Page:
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Alliance welcomes insurance micro-reforms

The Alliance for Insurance Reform has welcomed new regulations from the Central Bank of Ireland making micro-improvements to the information available to motor insurance policyholders. However it points out that only one of the micro-reforms applies to liability insurance and noted that “if more substantial transparency reforms move at this pace it will be our children’s’ children - not us - who benefit from them.

 

Peter Boland – urges Government to move much more quickly to publish other long-promised transparency measures on liability insurance such as this report that was due at the end of 2018 and the National Claims Information Database liability report.

Peter Boland – urges Government to move much more quickly to publish other long-promised transparency measures on liability insurance such as this report that was due at the end of 2018 and the National Claims Information Database liability report.

“The Irish insurance market is notoriously secretive, with little or no useful data publicly available for policyholders or policymakers” commented Alliance Director Peter Boland of the development which introduces a notice period of 20 working days to apply to premiums including private motor, liability, commercial motor and house insurance,  “a shocking situation for a sector policyholders are either legally or morally obliged to engage with.

“In this context we welcome these new regulations and the minor additional information they will provide to private motor insurance policyholders. However we note that only one of these reforms applies to liability insurance or most other types of insurance – the extension in renewal notification to 20 working days. So holders of liability, household, commercial motor or other forms of insurance will still not get last year’s premium printed on this year’s renewal notice.

“Additionally we note that the insurance industry fought tooth and nail to avoid providing this basic information and only cooperated after nearly three years when the CBI resorted to legislation. If more substantial transparency reforms move at this pace it will be our children’s’ children – not us – who benefit from them.

By way of example the Alliance highlights the Key Information Report on Employer and Public Liability Insurance Claims as a report planned by the Department of Finance to add some transparency to the liability market in the absence of any data at all at the moment.

Publication was scheduled for Q4 2018 but according the most recent Cost of insurance Working Group Update, “the DoF is still awaiting the transmission of the requested data from Insurance Ireland.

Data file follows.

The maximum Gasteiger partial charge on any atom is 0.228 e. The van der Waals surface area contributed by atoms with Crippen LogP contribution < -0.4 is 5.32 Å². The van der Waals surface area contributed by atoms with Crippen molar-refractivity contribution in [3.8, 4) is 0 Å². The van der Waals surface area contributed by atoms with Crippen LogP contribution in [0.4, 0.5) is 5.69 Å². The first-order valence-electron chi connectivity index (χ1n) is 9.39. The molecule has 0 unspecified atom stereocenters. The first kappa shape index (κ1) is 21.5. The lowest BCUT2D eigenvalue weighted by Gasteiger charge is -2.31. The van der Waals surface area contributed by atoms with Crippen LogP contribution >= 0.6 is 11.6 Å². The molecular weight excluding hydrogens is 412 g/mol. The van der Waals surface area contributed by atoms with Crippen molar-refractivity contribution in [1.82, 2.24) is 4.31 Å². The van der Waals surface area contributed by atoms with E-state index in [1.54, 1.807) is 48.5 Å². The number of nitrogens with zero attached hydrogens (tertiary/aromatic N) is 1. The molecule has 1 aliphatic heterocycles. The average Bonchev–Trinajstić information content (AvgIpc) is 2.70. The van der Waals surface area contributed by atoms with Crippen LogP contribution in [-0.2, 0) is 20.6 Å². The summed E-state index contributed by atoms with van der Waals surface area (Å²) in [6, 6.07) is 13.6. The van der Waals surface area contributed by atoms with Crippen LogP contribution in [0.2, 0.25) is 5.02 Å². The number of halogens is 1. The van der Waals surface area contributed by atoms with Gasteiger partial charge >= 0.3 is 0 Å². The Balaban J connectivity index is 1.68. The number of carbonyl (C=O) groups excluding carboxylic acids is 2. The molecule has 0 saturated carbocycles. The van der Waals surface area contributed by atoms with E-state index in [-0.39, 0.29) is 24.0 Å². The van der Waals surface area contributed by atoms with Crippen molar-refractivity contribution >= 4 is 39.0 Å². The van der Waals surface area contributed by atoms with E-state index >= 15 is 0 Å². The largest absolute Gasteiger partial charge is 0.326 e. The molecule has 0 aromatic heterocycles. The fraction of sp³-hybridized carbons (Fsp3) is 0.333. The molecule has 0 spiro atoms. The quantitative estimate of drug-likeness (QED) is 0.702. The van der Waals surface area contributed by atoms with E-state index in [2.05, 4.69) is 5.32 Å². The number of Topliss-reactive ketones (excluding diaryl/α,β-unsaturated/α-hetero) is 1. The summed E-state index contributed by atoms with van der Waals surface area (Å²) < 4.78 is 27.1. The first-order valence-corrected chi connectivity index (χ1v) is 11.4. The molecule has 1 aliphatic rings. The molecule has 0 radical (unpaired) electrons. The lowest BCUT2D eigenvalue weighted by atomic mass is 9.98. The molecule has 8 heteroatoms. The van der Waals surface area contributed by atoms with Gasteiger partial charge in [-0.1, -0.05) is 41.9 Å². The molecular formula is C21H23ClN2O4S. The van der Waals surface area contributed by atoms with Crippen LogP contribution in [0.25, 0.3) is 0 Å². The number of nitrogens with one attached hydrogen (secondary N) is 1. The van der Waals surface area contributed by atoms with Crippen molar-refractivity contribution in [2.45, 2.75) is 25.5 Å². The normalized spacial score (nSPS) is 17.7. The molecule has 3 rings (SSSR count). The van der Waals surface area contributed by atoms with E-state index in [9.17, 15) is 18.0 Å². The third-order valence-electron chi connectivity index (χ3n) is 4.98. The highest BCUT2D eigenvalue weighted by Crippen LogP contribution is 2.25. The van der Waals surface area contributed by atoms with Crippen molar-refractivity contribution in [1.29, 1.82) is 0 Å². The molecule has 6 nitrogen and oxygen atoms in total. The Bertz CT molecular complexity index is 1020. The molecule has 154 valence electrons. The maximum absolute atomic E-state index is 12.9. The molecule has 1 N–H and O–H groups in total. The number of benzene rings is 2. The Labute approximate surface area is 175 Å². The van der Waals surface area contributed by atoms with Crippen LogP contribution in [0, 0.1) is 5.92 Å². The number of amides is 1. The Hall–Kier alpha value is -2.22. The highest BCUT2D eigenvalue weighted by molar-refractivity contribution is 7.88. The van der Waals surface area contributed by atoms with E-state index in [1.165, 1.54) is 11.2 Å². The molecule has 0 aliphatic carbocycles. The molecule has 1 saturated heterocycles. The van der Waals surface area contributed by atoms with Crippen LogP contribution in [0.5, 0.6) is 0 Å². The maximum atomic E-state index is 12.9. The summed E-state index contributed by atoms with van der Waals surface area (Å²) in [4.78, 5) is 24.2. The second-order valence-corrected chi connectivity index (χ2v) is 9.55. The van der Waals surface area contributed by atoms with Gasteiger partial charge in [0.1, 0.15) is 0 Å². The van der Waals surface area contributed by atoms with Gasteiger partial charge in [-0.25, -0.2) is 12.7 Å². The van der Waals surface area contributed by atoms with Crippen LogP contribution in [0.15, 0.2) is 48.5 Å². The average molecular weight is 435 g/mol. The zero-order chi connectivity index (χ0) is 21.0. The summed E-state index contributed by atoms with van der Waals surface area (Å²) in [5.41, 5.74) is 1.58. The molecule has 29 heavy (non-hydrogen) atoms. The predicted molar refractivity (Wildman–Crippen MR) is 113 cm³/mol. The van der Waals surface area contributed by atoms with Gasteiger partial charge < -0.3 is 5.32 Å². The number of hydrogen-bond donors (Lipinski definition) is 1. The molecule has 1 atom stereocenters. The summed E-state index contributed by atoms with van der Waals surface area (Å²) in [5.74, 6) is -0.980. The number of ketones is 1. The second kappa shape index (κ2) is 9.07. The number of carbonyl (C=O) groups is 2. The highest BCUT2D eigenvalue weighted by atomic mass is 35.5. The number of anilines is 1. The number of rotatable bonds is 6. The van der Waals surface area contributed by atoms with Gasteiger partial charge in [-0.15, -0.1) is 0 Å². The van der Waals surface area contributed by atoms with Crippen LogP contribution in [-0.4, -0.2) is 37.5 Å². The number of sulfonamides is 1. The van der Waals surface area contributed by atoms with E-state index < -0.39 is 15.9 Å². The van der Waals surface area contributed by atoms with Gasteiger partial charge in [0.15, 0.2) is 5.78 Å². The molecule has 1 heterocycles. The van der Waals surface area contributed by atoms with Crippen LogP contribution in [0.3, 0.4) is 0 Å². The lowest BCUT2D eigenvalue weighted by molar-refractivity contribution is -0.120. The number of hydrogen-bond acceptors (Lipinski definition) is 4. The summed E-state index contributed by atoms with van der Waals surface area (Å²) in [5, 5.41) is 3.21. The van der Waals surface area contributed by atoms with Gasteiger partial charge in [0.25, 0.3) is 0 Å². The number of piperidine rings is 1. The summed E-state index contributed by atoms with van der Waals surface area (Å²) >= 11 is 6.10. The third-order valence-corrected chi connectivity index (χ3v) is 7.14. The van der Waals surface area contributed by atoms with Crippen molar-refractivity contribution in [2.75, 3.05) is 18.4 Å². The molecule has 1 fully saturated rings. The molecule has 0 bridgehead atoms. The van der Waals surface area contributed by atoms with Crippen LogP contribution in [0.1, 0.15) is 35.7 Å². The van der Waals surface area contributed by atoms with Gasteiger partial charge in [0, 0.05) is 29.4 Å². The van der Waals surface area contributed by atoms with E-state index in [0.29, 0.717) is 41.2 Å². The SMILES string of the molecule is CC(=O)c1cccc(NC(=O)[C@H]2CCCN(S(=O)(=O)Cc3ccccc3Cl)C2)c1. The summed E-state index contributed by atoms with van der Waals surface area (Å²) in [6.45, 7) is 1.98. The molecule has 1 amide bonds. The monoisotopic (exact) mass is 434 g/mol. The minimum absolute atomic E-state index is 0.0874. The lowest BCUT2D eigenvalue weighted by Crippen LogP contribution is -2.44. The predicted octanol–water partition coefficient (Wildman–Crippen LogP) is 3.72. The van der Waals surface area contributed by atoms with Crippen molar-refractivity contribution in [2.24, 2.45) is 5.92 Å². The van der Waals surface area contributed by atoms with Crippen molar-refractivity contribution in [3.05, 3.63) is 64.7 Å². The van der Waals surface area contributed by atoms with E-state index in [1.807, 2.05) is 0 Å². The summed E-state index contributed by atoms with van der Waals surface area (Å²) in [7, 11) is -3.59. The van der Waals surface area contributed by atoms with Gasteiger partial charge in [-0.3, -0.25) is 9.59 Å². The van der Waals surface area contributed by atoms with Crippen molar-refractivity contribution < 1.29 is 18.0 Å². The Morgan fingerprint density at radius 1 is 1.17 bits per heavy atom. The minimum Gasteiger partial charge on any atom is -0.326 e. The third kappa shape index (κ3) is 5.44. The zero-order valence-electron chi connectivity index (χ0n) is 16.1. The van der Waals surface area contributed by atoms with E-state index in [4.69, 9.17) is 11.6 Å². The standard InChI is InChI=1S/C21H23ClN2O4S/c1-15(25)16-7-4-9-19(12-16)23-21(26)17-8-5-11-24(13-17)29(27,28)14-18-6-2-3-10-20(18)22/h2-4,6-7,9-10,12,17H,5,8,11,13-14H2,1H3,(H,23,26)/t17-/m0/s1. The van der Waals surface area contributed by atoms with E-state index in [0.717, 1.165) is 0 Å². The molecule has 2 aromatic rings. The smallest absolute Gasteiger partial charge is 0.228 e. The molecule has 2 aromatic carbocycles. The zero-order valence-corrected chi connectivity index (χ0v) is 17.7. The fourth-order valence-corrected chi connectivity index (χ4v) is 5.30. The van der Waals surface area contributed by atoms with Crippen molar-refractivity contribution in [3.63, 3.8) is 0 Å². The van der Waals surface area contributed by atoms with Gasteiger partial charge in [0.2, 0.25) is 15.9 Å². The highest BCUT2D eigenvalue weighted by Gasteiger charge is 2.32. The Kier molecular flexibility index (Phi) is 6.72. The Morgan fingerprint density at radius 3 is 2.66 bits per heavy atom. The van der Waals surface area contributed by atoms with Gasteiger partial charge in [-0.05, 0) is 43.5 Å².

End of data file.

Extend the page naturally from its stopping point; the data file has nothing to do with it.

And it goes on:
“It is understood that Insurance Ireland are continuing to consult with members in relation to the feasibility of this exercise and hope to be in a position to provide a substantive update on feasibility shortly.

“Accordingly, it will not be possible for the DoF to produce and publish this report until a data submission is compiled and transmitted by Insurance Ireland.

“While the DoF recognises that this exercise is complex and that Insurance Ireland has never compiled this level of data with regard to employer and public liability insurance before and ultimately it is a voluntary exercise, it feels that this delay demonstrates the importance of the CBI’s consideration of the potential for expanding the scope of the NCID to cover EL and PL business.”

Peter Boland therefore urges the Government to move much more quickly to publish other long-promised transparency measures on liability insurance such as this report that was due at the end of 2018 and the National Claims Information Database liability report; as well as taking the InsuranceLink claim-by-claim register into public ownership.

He continued, “We continue to get reports from young drivers, drivers of older cars and commercial vehicle users that they’re not seeing the much-heralded motor insurance reductions tracked by the CSO.

“And research we carried out in May showed that on average, liability policyholders experienced an average increase of 204% in their premiums over the last five years, closing businesses, making many more unviable and threatening many organisations in the Irish voluntary and community sectors. We would welcome any transparency that might give an insight into why this is happening.”

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